In Part 1 we explored the the beginnings of the topmost period of legendary American distiller Edmund Taylor. Jr;s whiskey making days. After Taylor and his sons repurchased the Old Taylor distillery from Security Trust & Safety Vault Company in 1895, they entered their golden years. The Old Taylor brand became synonymous with the Government guaranteed ‘topmost’ whiskey after the Bottled in Bond Act passed in March 1897. In 1912, Taylor’s Bottled in Bond achieved market leadership in whiskey’s premium or luxury class. Since the distillery opened, a small band of workers and their families began populating the village of Taylorton.
The flourishing of the Taylorton community was a reflection of the distillery’s increasing prosperity. The distillery’s extensive gardens bloomed, and parklands rose along the lush landscape around the Glenn’s Creek hillside. The distillery’s modern facilities continued to expand to twenty-one buildings, adding warehousing, a railway station and visitor amenities to meet increasing demand. Old Taylor thrived over the next two decades, and its whiskey became America’s most celebrated brand epitomizing exceptional quality.
The theatre of distilling
Taylorton’s centerpiece was the striking Old Taylor still house built as a medieval-styled castle from local river limestone with a façade of crenelated battlement walls and corner turrets. Taylor’s castle was a striking symbol of the grandeur and authority his whiskey commanded. As a local wag remarked about the imposing edifice, “Taylor now is the king of Kentucky whiskey.” The nearby ‘great spring’ water source was surrounded by a Roman-like peristyle colonnade enclosing the 14,000-gallon pool in the shape of a key, a visual metaphor to ‘water being the key to the whiskey’. The inner bluegrass region possessed unique geology due to the karst limestone draining into the Kentucky River basin. Rising in this Ordovician limestone stratum is the 300-foot-deep Lexington formation embedded with other limestone layers, whose hydrology is ideal for fermentation and whiskey making.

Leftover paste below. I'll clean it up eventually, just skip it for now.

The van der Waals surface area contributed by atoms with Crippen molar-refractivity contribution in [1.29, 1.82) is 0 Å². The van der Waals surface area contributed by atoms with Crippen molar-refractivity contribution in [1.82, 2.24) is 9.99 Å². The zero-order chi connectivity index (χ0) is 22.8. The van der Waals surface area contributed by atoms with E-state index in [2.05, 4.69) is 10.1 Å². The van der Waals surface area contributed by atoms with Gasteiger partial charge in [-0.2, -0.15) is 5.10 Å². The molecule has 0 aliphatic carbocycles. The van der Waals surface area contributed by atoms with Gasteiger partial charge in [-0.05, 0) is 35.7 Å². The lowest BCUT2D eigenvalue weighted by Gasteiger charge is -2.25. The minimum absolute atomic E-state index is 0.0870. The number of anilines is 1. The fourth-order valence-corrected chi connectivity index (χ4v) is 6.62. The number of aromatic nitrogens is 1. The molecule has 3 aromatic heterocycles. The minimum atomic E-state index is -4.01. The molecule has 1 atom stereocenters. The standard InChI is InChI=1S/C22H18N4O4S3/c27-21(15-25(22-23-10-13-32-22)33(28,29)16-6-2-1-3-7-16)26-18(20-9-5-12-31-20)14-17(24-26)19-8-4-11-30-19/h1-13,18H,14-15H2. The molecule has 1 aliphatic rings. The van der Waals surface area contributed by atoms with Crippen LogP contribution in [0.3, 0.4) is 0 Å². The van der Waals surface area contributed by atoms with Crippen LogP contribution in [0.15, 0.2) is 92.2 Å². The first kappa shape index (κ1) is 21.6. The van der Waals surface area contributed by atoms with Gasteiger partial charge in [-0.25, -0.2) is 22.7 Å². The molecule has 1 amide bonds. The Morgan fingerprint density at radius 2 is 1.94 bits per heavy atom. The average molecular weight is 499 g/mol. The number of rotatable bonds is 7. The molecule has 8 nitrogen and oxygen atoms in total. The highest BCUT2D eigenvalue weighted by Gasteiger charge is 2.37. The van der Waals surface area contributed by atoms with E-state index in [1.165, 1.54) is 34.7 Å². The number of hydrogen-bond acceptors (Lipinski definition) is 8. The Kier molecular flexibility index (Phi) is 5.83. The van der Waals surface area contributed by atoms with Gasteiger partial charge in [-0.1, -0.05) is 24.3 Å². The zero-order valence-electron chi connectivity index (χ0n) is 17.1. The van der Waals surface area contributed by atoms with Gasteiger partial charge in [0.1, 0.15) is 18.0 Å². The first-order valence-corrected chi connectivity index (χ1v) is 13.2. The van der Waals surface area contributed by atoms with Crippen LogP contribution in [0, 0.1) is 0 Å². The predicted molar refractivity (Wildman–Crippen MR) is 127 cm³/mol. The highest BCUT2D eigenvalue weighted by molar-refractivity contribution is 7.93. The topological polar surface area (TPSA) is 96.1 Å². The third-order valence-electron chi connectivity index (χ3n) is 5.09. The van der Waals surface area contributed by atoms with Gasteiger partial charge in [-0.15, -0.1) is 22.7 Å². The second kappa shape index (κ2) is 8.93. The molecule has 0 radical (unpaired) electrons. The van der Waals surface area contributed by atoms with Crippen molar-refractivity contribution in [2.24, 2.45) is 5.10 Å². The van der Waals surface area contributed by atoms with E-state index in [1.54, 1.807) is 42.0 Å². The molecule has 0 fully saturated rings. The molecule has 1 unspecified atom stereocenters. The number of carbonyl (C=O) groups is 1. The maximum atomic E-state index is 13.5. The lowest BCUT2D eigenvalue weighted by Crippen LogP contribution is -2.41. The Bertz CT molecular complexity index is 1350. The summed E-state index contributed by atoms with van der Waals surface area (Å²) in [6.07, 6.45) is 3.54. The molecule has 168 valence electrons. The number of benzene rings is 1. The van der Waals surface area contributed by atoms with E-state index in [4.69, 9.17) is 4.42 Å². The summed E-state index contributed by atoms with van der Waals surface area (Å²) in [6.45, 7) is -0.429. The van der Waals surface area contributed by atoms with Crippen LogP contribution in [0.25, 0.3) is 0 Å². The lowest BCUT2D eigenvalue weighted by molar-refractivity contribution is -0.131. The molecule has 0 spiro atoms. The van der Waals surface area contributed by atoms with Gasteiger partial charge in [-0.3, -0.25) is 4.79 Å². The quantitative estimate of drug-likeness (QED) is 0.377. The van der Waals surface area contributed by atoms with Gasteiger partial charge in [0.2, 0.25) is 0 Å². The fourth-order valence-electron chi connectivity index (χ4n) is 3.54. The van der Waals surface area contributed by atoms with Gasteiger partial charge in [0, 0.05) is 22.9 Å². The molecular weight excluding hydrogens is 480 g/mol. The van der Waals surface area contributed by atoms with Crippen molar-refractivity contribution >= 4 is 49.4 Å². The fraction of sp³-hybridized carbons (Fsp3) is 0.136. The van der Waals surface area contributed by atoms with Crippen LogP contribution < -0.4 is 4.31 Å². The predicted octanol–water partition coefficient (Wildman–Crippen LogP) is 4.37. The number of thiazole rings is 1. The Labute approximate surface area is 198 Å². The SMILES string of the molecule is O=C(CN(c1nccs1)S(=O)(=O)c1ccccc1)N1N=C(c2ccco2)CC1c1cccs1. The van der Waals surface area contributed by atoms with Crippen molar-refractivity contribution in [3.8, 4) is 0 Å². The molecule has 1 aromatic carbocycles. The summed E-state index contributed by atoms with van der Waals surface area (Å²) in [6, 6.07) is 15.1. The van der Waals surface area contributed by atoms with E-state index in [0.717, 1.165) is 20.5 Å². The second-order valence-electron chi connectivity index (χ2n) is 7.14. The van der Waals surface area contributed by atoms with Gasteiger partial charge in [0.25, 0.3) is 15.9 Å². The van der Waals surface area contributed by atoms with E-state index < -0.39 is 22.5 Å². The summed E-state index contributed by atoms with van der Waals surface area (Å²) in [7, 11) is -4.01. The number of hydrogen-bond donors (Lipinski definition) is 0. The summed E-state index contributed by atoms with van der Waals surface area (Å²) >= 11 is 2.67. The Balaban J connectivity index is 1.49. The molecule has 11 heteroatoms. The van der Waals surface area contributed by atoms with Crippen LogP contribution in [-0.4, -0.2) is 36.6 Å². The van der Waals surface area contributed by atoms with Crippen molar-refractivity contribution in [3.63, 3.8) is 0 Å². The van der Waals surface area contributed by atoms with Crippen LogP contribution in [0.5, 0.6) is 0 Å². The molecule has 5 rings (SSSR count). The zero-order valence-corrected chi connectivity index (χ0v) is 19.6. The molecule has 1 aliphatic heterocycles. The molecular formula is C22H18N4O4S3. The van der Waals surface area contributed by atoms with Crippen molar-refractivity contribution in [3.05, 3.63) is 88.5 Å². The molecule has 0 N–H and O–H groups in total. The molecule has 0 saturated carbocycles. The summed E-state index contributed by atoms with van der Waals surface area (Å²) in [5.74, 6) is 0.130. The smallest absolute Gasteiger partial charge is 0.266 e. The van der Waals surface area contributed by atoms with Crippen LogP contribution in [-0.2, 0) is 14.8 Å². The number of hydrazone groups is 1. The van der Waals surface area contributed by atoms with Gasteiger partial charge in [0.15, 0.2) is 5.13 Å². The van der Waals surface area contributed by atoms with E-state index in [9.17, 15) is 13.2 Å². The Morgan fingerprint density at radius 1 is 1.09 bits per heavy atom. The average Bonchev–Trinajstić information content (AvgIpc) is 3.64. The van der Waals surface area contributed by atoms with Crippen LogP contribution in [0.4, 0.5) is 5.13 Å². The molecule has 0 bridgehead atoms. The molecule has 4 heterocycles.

Glenn’s Creek was prized as this ancient limestone outcrop consisting of calcite ‘birds-eye limestone’. Embedded in the Lexington limestone are matrixes of collophane (cryptocrystalline apatite) and calcite. These mineral nutrients dissolved in water and issued from abundant spring water sources promoted vigorous yeast reproduction and healthy zymological activity. Four hundred and eighty million years of the earth’s plate tectonics and sedimentary accumulation from ancient seas made the inner bluegrass region a unique geological zone for whiskey-making and livestock breeding.
The landscaped grounds surrounding the distillery were another European import. The Bavarian Decree of 1812 instituted the introduction of the biergarten at large breweries in southern Germany, allowing families to bring food for picnics, play games, participate in community sing-alongs and drink the brewery’s beer. These new, large breweries stored their lager in underground cellars; overhead, they planted linden and chestnut trees to keep the beer kegs cool, furnishing a shaded canopy for the public to mingle beneath. By the 1850s, German immigrants to North America constructed large lager breweries in the same industrial Rundbogenstil-style to attract custom to their American lager beer gardens. American breweries added amusements to entertain families with skittles, bowling alleys, concert halls, restaurants, museums, rifle galleries and fishing ponds while dispensing beer to the patrons. These were forerunners to amusements parks and family entertainment destinations such as Coney Island and Atlantic City in the latter half of the 19th century; later, Walt Disney translated his celluloid characters and movie genres into the well-known theme parks.
The façade of Rundbogenstil architecture concealed powerful steam engines with industrial-scale brewing equipment for the new era of mass-production. Britain, and Australia and other Anglo countries borrowed this architectural style for breweries and industrial buildings. Taylor borrowed the Rundbogenstil round-arch style, incorporating it into the Hermitage, O.F.C. and Carlisle distilleries. To heighten the aesthetic and amusement features at the Old Taylor distillery, he took a radically different architectural direction, erecting the ‘splendid’ Medieval-style castle masquerading as a distillery. The practical and streamlined warehouses used only natural light for fire safety, holding 40,000 barrels. Described to the visitors by the guides as ‘miles of barrels’, it formed part of the tour explanation of the exacting and unique methods used in the manufacture of Old Taylor whiskey.
Taylor had the scenic 82-acre campus landscaped to make the distillery grounds a ‘delightful’ pleasure garden for visitors to enjoy nature and promenade. A large B.B.Q. pit dugout and a burgoo house with ninety-two kettles, served Kentucky stew with cornbread to feed the visiting multitudes. He entertained male guests with bands, juleps, cigars and cockfights in his custom-built cock house. He erected ‘artistic houses’ surmounted by red-tiled roofs with roses trailing up over the supporting arches at places where natural springs egressed. Large basins made from limestone rock channelled water into storage cisterns. Vines planted by walls grew into verdant shawls, softening the bright limestone. He filled the property with enchanting gardens and displays featuring a giant sundial, a sunken English rose garden, stone bridges, gazebos, and a pergola with a reflecting pool.